Film Reviews

I, ROBOT

By • Jul 16th, 2004 •

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QUOTE: Aesthetically dazzling.

According to the London-based Anti-Slavery International (ASI), the world’s oldest human-rights organization, there are at least 27 million people enslaved. (This literally means bought and sold and treated worse than chickens – it does not mean low wages and no access to the Internet.) ASI states: “There may be more slaves in the world than ever before.”

We are not allowed to own slaves in the U.S. (unlike Sudan), and with Fox News Bill O’Reilly always fuming about illegal aliens crossing our borders and abusing all our tax-funded free services, what is left but for a future technology to create human-like robots to work for us and worship us?

Yes, these robots will do lawn work, baby sit, and clean a house.

This will ensure no feelings of guilt (it’s like having a pet that obeys and does chores), yet will still appeal to the human need to subjugate others. If this was not the base instinct being appealed to in I, ROBOT, why give the NS-5 robots human-like faces and kind voices?

(An aside: Alexander the Great* was infamous for his ruthless selling of tens of thousands of prisoners into slavery to replenish the Macedonian treasury. His wholesale deportation and enslavement of the Thebes population, after slaughtering 6,000 in battle, “realized 440 talents, or, on average, 88 drachmas per head.”) You do the math.

Yes, I have snapped at my vacuum cleaner, but I haven’t given my computer a name yet.

It is 2035 and sexy (great shower scene!) Chicago Det. Del Spooner (Will Smith) has just gotten his vintage 2004 Converse sneakers. I thought the amount of time spent on these sneakers meant it somehow fit into the plot and was a clue, but no, it was just a major product placement endorsement.

(Hey, Converse, I wear a women’s size 8 ½.)

The New Slaves are machines that look like idealized humans (lean males without sex organs and feminized faces) and have been programmed with “3 Laws Safe” to serve and worship their human masters. All owners have to do is issue one word commands. When the creator of the technology, Dr. Miles Hogenmiller (James Cromwell), “falls out” of his laboratory in the incredibly high tech building where he is “ensconced,” Det. Spooner is called in to investigate. Spooner quickly assesses that the inventor was murdered. He pins the crime on a robot.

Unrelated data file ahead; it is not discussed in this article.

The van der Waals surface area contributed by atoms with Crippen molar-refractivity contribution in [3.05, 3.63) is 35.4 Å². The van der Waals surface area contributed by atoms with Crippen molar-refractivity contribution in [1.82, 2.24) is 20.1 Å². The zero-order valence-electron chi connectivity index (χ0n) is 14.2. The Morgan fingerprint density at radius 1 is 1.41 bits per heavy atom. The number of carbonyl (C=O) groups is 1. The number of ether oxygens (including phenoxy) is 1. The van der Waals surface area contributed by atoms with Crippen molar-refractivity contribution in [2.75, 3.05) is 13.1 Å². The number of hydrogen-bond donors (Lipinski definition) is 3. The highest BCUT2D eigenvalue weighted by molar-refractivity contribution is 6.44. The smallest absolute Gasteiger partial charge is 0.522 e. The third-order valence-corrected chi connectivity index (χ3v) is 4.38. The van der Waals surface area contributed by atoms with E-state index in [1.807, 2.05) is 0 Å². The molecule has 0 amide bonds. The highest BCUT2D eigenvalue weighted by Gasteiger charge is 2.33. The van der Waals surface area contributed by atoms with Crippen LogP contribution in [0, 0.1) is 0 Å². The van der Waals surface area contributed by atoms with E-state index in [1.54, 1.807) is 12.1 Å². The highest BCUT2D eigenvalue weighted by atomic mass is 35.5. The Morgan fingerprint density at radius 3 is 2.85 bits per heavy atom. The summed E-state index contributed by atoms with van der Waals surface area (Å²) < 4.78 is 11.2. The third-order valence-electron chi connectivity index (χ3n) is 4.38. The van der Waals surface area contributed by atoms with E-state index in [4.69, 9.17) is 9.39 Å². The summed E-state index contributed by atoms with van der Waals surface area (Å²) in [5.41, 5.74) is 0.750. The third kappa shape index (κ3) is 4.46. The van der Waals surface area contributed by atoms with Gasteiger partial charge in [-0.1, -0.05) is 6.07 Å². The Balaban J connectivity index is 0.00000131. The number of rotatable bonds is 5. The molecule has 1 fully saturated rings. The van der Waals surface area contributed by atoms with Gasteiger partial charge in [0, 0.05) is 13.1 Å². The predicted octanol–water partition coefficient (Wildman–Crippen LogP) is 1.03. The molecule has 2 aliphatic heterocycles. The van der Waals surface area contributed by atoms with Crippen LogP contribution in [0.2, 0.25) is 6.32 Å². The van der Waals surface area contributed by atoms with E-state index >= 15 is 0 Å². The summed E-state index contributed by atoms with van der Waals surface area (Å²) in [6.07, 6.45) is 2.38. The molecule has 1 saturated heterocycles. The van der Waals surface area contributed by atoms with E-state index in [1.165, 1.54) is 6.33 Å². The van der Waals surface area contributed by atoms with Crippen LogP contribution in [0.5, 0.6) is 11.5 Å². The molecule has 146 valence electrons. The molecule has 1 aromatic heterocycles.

I have to say I was soon on the side of the robot.

I kept thinking about what these robots would look like in a wig and nurse’s outfit. Or, for that matter, wasn’t there a soldier model? What would the implications of that be? The accused robot, Sonny, denies he killed his “father.” The huge USR conglomerate, run by Dr. Lance Robertson (Bruce Greenwood), intends to roll out enough robots so that one in five families will own the domestic version. A robot who has broken the No. 1 “3 Laws Safe” Law against harming a human would mean that there was a flaw in the hardware thereby ruining the worldwide domination of USR.

I found it troubling that so many black people in I, ROBOT, even Det. Spooner’s kindly aunt, owned robots. You would think…, ah, never mind.

USR scientist/psychologist Dr. Susan Calvin (Bridget Moynahan) is assigned to show Det. Spooner around headquarters. Tall and very lean, she is the model of corporate piety: The robots show more emotion. Until she goes to visit Det. Spooner at his apartment and she lets down her hair. This is a cinematic signal that she is now on our hero’s side.

To go further discussing the storyline would enrage readers who complain about reviewers giving away too many plot points. Therefore, I will say the story flips several times. But still, I stayed on the side of the robots. The script raises many philosophical questions left for the audience to ponder: The nature of consciousness and the dark side of the story. The mistreatment of human-like robots is never addressed.

The sterile world of the future as envisioned by director Alex Proyas and his design team, headed by Production Designer Patrick Tatopoulos, is fantastic. Everyone wears grey. It is the national color. Only Det. Spooner, glowingly filmed in those orangey-gold colors favored by Beyonce and Eve, stands out as a hair-trigger individual. Proyas and Tatoploulos have designed a world we would be proud of. It is sleek with massively built structures that overwhelm the populace. Chicago is a showcase for excess and the diminishment of the individual. Everyone behaves.

Will Smith hits the right tones. He has created a cinematic persona that is anti-hero yet engaging. He even has a sensitive acting scene! His Det. Spooner is given enough varied characters to play off of so that many different levels of his personality shine through. The scenes with major scene-stealer Bruce Greenwood are noteworthy and he shows real chemistry with Moynahan.

I, ROBOT is a serious, thought-provoking sci-fi thriller with plenty of glamour and brilliant visuals. And the triumph of the robots? Like I said, I sided with the machines.

*”In Greece and Asia alike, during his lifetime and for several centuries after his death, he was regarded as a tyrannous aggressor, a foreign autocrat who had imposed his will by violence alone. When the news of his death in Babylon reached Athens, it was the orator Demades who crystallized public reaction. ‘Alexander dead?” he exclaimed. ‘Impossible; the whole earth would stink of his corpse.’ From “Alexander of Macedon, 356-323 B.C. A Historical Biography” by Peter Green. This, and Alexander’s (and his father’s!) public homosexuality, ought to make Oliver Stone’s “Alexander the Great” a fascinating movie!

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